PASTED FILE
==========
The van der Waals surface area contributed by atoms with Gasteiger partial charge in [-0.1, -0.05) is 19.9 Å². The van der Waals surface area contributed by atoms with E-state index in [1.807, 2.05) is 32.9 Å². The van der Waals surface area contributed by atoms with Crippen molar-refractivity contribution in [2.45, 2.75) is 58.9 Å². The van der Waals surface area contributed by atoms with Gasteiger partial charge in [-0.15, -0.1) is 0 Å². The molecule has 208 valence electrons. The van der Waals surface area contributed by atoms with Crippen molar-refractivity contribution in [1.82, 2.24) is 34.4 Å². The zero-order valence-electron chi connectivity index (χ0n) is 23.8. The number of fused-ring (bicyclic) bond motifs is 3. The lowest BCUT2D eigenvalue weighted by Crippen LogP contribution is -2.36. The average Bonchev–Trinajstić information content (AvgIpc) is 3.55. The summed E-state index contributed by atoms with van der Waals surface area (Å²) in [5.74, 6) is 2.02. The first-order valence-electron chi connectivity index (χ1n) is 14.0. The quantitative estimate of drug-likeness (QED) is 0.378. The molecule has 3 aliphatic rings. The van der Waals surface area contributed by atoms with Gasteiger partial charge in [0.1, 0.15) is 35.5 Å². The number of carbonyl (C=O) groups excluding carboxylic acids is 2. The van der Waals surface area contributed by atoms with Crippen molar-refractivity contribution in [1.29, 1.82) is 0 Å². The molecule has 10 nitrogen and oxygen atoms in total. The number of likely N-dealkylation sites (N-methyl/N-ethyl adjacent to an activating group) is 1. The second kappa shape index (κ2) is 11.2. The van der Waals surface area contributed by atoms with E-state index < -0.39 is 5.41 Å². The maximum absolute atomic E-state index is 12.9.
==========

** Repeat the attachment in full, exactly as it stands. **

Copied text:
The van der Waals surface area contributed by atoms with Gasteiger partial charge in [-0.1, -0.05) is 19.9 Å². The van der Waals surface area contributed by atoms with E-state index in [1.807, 2.05) is 32.9 Å². The van der Waals surface area contributed by atoms with Crippen molar-refractivity contribution in [2.45, 2.75) is 58.9 Å². The van der Waals surface area contributed by atoms with Gasteiger partial charge in [-0.15, -0.1) is 0 Å². The molecule has 208 valence electrons. The van der Waals surface area contributed by atoms with Crippen molar-refractivity contribution in [1.82, 2.24) is 34.4 Å². The zero-order valence-electron chi connectivity index (χ0n) is 23.8. The number of fused-ring (bicyclic) bond motifs is 3. The lowest BCUT2D eigenvalue weighted by Crippen LogP contribution is -2.36. The average Bonchev–Trinajstić information content (AvgIpc) is 3.55. The summed E-state index contributed by atoms with van der Waals surface area (Å²) in [5.74, 6) is 2.02. The first-order valence-electron chi connectivity index (χ1n) is 14.0. The quantitative estimate of drug-likeness (QED) is 0.378. The molecule has 3 aliphatic rings. The van der Waals surface area contributed by atoms with Gasteiger partial charge in [0.1, 0.15) is 35.5 Å². The number of carbonyl (C=O) groups excluding carboxylic acids is 2. The van der Waals surface area contributed by atoms with Crippen molar-refractivity contribution in [1.29, 1.82) is 0 Å². The molecule has 10 nitrogen and oxygen atoms in total. The number of likely N-dealkylation sites (N-methyl/N-ethyl adjacent to an activating group) is 1. The second kappa shape index (κ2) is 11.2. The van der Waals surface area contributed by atoms with E-state index < -0.39 is 5.41 Å². The maximum absolute atomic E-state index is 12.9.